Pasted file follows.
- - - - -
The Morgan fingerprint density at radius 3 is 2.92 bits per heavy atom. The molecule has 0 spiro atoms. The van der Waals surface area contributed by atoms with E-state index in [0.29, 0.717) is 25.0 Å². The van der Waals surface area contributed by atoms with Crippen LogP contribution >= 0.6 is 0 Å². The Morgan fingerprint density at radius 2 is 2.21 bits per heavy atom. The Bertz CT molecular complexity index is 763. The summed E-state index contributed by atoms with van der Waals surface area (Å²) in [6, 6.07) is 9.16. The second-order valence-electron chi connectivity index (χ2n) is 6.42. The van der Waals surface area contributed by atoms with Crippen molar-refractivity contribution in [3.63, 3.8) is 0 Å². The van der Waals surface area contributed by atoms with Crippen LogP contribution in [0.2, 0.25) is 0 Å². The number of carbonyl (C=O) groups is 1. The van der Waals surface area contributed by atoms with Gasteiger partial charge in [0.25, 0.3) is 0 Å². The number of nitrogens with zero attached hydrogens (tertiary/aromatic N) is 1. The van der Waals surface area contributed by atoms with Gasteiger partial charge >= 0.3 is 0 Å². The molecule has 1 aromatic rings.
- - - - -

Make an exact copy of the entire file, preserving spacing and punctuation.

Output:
The Morgan fingerprint density at radius 3 is 2.92 bits per heavy atom. The molecule has 0 spiro atoms. The van der Waals surface area contributed by atoms with E-state index in [0.29, 0.717) is 25.0 Å². The van der Waals surface area contributed by atoms with Crippen LogP contribution >= 0.6 is 0 Å². The Morgan fingerprint density at radius 2 is 2.21 bits per heavy atom. The Bertz CT molecular complexity index is 763. The summed E-state index contributed by atoms with van der Waals surface area (Å²) in [6, 6.07) is 9.16. The second-order valence-electron chi connectivity index (χ2n) is 6.42. The van der Waals surface area contributed by atoms with Crippen molar-refractivity contribution in [3.63, 3.8) is 0 Å². The van der Waals surface area contributed by atoms with Crippen LogP contribution in [0.2, 0.25) is 0 Å². The number of carbonyl (C=O) groups is 1. The van der Waals surface area contributed by atoms with Gasteiger partial charge in [0.25, 0.3) is 0 Å². The number of nitrogens with zero attached hydrogens (tertiary/aromatic N) is 1. The van der Waals surface area contributed by atoms with Gasteiger partial charge >= 0.3 is 0 Å². The molecule has 1 aromatic rings.